SUNDERLAND — The Bennington Rutland Supervisory Union has announced that is has completed the hiring process for two key positions in the BRSU. Randi Kulis, who currently serves as the Student Services Director will assume the role of Assistant Superintendent. Sarah Reed, the Assistant Principal at the Flood Brook School will be the Director of Curriculum. Both positions become active on July 1, 2017.
Randi Kulis has worked for the BRSU since 2013, when she was hired as a Special Education Director. In 2015 she was hired as the BRSU Director of Student Services, a leadership position that oversees all special education and student services for children in grades preK-12. Prior to coming to Vermont, she worked in Idaho and Pennsylvania in various special education leadership roles. Randi originally hales from New England and earned her undergraduate degree from Smith College and her graduate degree from Boston College. Randi is currently a doctoral fellow at the University of Vermont.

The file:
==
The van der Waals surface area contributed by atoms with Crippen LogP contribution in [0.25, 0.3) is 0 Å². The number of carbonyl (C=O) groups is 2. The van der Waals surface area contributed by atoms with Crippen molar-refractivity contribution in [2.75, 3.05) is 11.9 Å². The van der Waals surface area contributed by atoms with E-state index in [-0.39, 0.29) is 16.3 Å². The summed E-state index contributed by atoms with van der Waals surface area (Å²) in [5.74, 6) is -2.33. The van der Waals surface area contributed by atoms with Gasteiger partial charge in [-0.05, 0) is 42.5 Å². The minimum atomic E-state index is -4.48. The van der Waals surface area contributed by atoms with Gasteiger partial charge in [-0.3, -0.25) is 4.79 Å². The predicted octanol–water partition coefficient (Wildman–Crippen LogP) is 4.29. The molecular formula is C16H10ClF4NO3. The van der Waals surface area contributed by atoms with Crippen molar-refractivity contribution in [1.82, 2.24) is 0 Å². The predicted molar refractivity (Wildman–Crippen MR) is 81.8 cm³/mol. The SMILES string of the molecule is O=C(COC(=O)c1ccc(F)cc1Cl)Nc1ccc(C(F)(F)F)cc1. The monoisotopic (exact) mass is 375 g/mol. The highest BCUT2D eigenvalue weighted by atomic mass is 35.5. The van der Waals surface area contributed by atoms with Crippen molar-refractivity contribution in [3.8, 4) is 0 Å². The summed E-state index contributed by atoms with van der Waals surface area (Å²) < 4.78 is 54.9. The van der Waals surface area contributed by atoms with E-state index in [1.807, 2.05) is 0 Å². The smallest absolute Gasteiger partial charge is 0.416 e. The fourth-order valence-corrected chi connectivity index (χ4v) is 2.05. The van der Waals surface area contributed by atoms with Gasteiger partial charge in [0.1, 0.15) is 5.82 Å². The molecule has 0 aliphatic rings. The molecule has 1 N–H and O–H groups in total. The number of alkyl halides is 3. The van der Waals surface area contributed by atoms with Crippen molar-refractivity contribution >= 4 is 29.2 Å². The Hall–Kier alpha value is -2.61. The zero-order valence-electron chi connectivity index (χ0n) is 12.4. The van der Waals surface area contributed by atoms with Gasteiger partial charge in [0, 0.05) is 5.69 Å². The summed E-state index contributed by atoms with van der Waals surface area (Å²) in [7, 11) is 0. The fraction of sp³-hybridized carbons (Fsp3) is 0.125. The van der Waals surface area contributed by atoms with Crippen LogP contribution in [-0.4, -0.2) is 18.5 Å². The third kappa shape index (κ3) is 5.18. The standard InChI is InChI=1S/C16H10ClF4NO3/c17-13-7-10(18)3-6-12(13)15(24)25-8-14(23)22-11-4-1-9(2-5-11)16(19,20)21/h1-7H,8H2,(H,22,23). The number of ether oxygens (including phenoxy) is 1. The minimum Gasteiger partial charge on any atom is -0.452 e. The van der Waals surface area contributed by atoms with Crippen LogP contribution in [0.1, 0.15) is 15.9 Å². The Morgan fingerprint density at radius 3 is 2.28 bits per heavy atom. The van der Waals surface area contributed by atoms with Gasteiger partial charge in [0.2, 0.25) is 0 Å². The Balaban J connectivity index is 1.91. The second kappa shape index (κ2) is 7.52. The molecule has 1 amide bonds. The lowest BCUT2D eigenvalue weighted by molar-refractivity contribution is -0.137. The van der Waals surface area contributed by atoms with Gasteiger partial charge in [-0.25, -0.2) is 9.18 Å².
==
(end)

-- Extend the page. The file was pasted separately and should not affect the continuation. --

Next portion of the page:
Sarah Reed began her teaching career at Manchester Elementary School as a special educator in 2005. During her time at MEMS she was both a special educator and classroom teacher. Since 2011 Sarah has been the Assistant Principal at the Flood Brook School in Londonderry, Vermont. She has experiences in both special education and regular education. Sarah received her undergraduate degree from the University of Vermont and her Masters from the Woodruff Leadership Program at Castleton University.
She will be working with teachers across all six schools within the BRSU. She will lead the schools through the adoption of a more standards-based approach to assessment and reporting, and she will attend to all of the many curriculum needs. The hiring committee was impressed with Sarah’s work on the Farm to School initiative at Flood Brook, and her commitment to providing learning experiences that engage and motivate all children.
Jackie Wilson, the BRSU Superintendent, said she was pleased that two such stellar candidates came from within the organization.
“It is a healthy sign when qualified leaders within the system are willing and eager to assume new and challenging roles,” she said.